Gay Pride, Tel Aviv, June 7, 2013..
(photo credit: Julie Steigerwald)
On Saturday night, the Israeli LGBT community came together in Tel Aviv to
demand legislation securing its rights as equal members of Israeli
society. This protest comes at the end of three tumultuous weeks in
Israeli politics during which a series of laws dealing with gay rights were
debated in the Knesset.
At 8 p.m., some 3,000 members of the gay
community assembled in Habima Square waving rainbow-colored flags and holding up
signs saying “Mr. Bennett, some men love other men. Get over it!” The crowd
outside Israel’s national theater was a multifaceted one consisting of men and
women, gays and lesbians as well as secular and religious Israelis, the latter
wearing rainbow-covered yarmulkes.
The protest began with a young girl
who grabbed the microphone and sang slogans such as “homophobia begins in the
corridors of government” and “the people demand social justice for the lesbian
and for the bi-sexual.” The majority of the crowd didn’t bother to
Then spoke the chairman of an LGBT organization, who described
the awakening of the American gay community following the California Proposition
8 struggle and promised a similar awakening in Israel. “We are now willing to
fight for our rights,” he said, and added that he wished to thank Naftali
Bennett and Ayelet Shaked of the Bayit Yehudi party, who he said were
responsible for the newfound willingness of Israeli LGBTs to fight for their
rights. This, too, failed to rally the troops.
As various speakers took
to the microphone, each representing a different letter in the LGBT acronym, the
protest seemed more like a social gathering than the onset of a social
revolution. As I listened to the speakers, I could overhear two gay men standing
to my right debating whether the fourth season of the British television show
Downton Abbey was in fact better than the third. When an elderly man came up to
ask what all the commotion was about, they said, “We are gays fighting for equal
“Gays, eh?” replied the man. “Why not? It’s a free world.” His
response best captured the spirit of the demonstration up to that
But when the announcer introduced two teens, aged 17 and 19, who
are members of IGI, the organization of gay teenagers, silence gripped the
crowd. “We are here as representatives of IGI,” they said, and thanked the crowd
for fighting for their future rights. They spoke with eloquence of a
future where high school lessons dealing with family life will include lesson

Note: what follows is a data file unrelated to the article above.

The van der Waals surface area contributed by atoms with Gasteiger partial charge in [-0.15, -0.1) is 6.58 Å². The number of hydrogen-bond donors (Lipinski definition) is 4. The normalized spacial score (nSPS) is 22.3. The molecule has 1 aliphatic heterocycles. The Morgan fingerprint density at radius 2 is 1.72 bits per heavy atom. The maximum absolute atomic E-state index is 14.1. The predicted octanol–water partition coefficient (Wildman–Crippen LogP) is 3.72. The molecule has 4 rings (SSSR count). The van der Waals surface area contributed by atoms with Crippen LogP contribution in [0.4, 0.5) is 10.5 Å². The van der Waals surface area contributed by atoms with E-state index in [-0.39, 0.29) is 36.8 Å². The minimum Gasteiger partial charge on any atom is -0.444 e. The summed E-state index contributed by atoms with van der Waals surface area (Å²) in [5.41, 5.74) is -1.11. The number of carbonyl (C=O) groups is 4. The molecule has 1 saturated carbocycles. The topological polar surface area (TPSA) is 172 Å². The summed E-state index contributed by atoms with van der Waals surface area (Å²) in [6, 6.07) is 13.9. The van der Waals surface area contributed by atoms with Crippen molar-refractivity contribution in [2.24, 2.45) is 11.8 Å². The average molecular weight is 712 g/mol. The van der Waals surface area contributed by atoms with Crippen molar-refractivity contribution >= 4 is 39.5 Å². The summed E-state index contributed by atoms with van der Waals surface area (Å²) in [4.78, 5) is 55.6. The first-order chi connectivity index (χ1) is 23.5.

devoted to gay families and of a time when trans-gender teenagers will be free
to express their gender without fear of ridicule or violence.
they asked that the crowd bear them in mind throughout the coming months, and to
always remember that the results of this struggle would shape the society in
which they live as adults. As they stepped down from the microphone, a roar of
applause and cheers could finally be heard.
It is not surprising that
Saturday’s protest took place in Tel Aviv. While gay communities thrive in other
cities in Israel, it is Tel Aviv that has earned the reputation of gayest city
in the Middle East. What is surprising is that so few LGBTs attended the protest
given the fact that there are tens of thousands of them living in Israel.
Perhaps it was cold that prevented them from coming, or perhaps it is the fact
that despite its size and possible influence Israel’s gay community has never
developed political awareness or fought for its equal status in society.
Moreover, this community has failed to stand together as a unified minority and
has often separated into camps of gays, lesbians, bisexuals and
Saturday night’s protest was not a tour de force of the
LGBT community, nor did it demonstrate the passion necessary to bring about
social change. However, the demonstration may have signified a closing of the
ranks within this community and a willingness to join forces is a shared
struggle, and as such it was both the most important protest in the history of
the Israeli gay rights movement, and a humble beginning to the battle that lies
ahead.The author is studying toward a PhD in Communication at Tel Aviv
University. He has previously contributed to 972mag, On Second Thought Magazine
and The Jerusalem Post. He blogs at www.ilanmanor.com